Monday, March 25, 2013

New "Life in the UK" citizenship test is "unfit for purpose"

. . . is the headline from this new press release that can be found here. The new test starts from today and its launch is a shambles. For example, two of the three books (including sample questions) are not yet published with delays to their release. The test is highly important -- it is required for any one seeking permanent residency -- so it is all the more alarming that the Home Office is so poorly organized on this launch.

The test is flawed and in urgent need of reform. On its front cover, it claims to be "A Guide for New Residents" but there is little substance to this. The new test has removed requirements that permanent residents know how to report a crime, contact an ambulance or register with a GP. There is no chapter on Education, Employment or Health Care. There is encouragement for new residents to become involved in their local schools - and information on where to learn more about setting up a "free school" - but nothing at all about the need for CRB checks, the different kinds of schools (state, etc.), the different qualifications (GCSEs, A-levels, etc.), school uniforms, etc. The test has gone from testing trivial facts to mere trivia in a departure from being the more practical test it had been previously.

This is not to say I have no problems with the former test. The test required changes. One major problem was that the "correct" answers to many questions were factually untrue. This is because the test had become woefully out of date. So it asked about the number of MPs claiming the "correct" answer is 646 (true when the test was published in March 2007) when it was, in fact, 650 MPs.

The new test addresses these problems by getting it worse. So we learn that there are MPs, but not how many they are -- a convenient solution to getting the numbers wrong is to remove them altogether. But what is strange is that the test does not ask about the number of Westminster MPs, but it does ask questions about the number of parliamentarians in the devolved governments for Wales, Scotland and Northern Ireland. Why should new permanent residents be expected to know the number of Welsh Assembly members but not the number of MPs in the House of Commons? This is the kind of mistake usually found in documents that are rushed without proper consultation -- and it will be interesting to see if this is the case here.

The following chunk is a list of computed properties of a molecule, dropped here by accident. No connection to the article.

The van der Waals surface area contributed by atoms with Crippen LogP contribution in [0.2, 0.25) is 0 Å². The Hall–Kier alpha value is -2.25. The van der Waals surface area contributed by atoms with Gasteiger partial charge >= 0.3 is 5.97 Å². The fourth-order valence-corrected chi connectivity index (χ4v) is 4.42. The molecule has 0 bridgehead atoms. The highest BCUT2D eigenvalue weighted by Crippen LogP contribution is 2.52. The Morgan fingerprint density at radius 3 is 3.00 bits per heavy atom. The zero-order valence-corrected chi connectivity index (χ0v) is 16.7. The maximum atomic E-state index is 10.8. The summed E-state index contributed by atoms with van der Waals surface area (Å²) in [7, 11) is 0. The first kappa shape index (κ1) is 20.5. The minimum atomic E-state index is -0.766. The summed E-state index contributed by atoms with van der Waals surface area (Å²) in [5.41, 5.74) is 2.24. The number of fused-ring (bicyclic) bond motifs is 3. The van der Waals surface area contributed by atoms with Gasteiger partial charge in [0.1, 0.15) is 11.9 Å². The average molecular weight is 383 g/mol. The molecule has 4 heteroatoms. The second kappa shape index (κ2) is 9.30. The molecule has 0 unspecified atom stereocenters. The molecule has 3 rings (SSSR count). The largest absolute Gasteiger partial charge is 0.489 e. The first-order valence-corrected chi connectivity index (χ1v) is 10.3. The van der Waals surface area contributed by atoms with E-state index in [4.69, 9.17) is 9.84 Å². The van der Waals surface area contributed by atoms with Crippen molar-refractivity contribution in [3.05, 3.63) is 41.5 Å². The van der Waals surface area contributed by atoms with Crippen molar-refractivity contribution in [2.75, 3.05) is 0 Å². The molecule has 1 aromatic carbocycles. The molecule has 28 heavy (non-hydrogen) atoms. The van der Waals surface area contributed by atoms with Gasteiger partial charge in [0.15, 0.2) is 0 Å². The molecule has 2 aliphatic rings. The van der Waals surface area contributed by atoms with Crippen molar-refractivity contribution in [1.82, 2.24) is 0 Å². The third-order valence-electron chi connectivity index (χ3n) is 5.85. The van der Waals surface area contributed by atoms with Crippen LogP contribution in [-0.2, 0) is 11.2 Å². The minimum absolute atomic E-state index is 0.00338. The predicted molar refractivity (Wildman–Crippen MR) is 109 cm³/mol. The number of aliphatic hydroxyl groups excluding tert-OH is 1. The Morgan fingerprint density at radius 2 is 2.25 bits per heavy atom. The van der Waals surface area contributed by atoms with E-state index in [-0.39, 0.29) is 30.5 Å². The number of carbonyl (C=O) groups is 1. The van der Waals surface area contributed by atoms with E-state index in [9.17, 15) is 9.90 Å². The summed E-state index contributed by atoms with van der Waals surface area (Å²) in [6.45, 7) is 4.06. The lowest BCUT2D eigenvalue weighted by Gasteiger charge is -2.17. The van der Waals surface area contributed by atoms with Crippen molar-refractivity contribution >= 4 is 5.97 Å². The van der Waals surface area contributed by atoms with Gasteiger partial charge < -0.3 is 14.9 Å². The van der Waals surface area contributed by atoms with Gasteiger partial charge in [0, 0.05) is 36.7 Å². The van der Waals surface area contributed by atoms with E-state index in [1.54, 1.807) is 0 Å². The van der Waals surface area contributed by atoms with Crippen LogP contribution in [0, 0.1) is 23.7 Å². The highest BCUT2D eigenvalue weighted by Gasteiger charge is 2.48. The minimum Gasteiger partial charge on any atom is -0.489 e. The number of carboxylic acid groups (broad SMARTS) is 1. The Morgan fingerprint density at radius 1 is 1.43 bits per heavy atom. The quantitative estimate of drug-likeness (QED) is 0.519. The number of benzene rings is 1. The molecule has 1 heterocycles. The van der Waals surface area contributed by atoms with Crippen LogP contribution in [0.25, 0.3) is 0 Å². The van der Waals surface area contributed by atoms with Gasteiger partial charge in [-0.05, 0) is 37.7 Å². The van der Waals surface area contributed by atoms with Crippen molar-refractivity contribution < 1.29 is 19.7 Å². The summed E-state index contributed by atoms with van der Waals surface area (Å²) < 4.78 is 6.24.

I have also been doing the media rounds with interviews on BBC Radio Newcastle (from 1:19:20), BBC Radio Tees (from 1:53:35) and Voice of Russia later today with more likely to follow. Links will be noted when they are online.

UPDATE: A Home Office statement can be found here. It claims that the test has stripped out inessential information and that it focusses on participation in British life. But this is inaccurate. Surely, 'essential information' about 'participation in British life' must include how to contact an ambulance, how to report a crime or register with a GP. This is all missing in the new book. Plus, the book recommends participating in volunteer work at schools with children - even setting up a 'free school' - but says nothing about the mandatory CRB checks that will be required nor anything about the national curriculum, etc. The handbook has struck me as a job rushed and opportunity missed. I would be highly interested to know whether anyone involved in its construction has had experience of moving to a new country and sitting a similar exam. If so, many of the obvious problems could - and should - have been addressed from the outset.

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